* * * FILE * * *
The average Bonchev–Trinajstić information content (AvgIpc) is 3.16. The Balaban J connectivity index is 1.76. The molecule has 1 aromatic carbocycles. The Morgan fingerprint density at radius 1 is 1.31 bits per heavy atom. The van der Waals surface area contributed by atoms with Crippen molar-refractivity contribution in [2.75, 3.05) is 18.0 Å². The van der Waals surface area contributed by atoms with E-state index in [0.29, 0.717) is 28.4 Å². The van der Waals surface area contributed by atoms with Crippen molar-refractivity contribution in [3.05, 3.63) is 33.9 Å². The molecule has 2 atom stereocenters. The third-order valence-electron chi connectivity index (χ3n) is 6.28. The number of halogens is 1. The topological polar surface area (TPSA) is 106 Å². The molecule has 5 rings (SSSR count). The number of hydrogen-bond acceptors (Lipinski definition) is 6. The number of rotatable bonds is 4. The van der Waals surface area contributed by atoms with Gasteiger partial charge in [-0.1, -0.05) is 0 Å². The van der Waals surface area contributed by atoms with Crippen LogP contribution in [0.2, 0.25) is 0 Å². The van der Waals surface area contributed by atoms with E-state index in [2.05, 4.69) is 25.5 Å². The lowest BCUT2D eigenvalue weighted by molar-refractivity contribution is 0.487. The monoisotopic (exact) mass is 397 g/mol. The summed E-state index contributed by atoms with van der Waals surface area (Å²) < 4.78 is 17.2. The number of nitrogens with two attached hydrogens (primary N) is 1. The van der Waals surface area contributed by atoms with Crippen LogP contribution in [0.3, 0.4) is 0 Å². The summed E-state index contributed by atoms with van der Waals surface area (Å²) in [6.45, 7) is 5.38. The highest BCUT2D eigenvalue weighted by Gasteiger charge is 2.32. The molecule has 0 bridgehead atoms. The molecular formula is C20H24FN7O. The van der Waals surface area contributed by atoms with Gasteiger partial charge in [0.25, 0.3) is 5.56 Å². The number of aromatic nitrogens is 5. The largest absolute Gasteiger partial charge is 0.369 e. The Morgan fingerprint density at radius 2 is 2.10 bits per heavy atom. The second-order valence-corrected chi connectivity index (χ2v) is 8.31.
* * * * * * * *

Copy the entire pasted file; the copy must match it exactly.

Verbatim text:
The average Bonchev–Trinajstić information content (AvgIpc) is 3.16. The Balaban J connectivity index is 1.76. The molecule has 1 aromatic carbocycles. The Morgan fingerprint density at radius 1 is 1.31 bits per heavy atom. The van der Waals surface area contributed by atoms with Crippen molar-refractivity contribution in [2.75, 3.05) is 18.0 Å². The van der Waals surface area contributed by atoms with E-state index in [0.29, 0.717) is 28.4 Å². The van der Waals surface area contributed by atoms with Crippen molar-refractivity contribution in [3.05, 3.63) is 33.9 Å². The molecule has 2 atom stereocenters. The third-order valence-electron chi connectivity index (χ3n) is 6.28. The number of halogens is 1. The topological polar surface area (TPSA) is 106 Å². The molecule has 5 rings (SSSR count). The number of hydrogen-bond acceptors (Lipinski definition) is 6. The number of rotatable bonds is 4. The van der Waals surface area contributed by atoms with Gasteiger partial charge in [-0.1, -0.05) is 0 Å². The van der Waals surface area contributed by atoms with Crippen LogP contribution in [0.2, 0.25) is 0 Å². The van der Waals surface area contributed by atoms with E-state index in [2.05, 4.69) is 25.5 Å². The lowest BCUT2D eigenvalue weighted by molar-refractivity contribution is 0.487. The monoisotopic (exact) mass is 397 g/mol. The summed E-state index contributed by atoms with van der Waals surface area (Å²) < 4.78 is 17.2. The number of nitrogens with two attached hydrogens (primary N) is 1. The van der Waals surface area contributed by atoms with Crippen LogP contribution in [0.3, 0.4) is 0 Å². The summed E-state index contributed by atoms with van der Waals surface area (Å²) in [6.45, 7) is 5.38. The highest BCUT2D eigenvalue weighted by Gasteiger charge is 2.32. The molecule has 0 bridgehead atoms. The molecular formula is C20H24FN7O. The van der Waals surface area contributed by atoms with Gasteiger partial charge in [0.25, 0.3) is 5.56 Å². The number of aromatic nitrogens is 5. The largest absolute Gasteiger partial charge is 0.369 e. The Morgan fingerprint density at radius 2 is 2.10 bits per heavy atom. The second-order valence-corrected chi connectivity index (χ2v) is 8.31.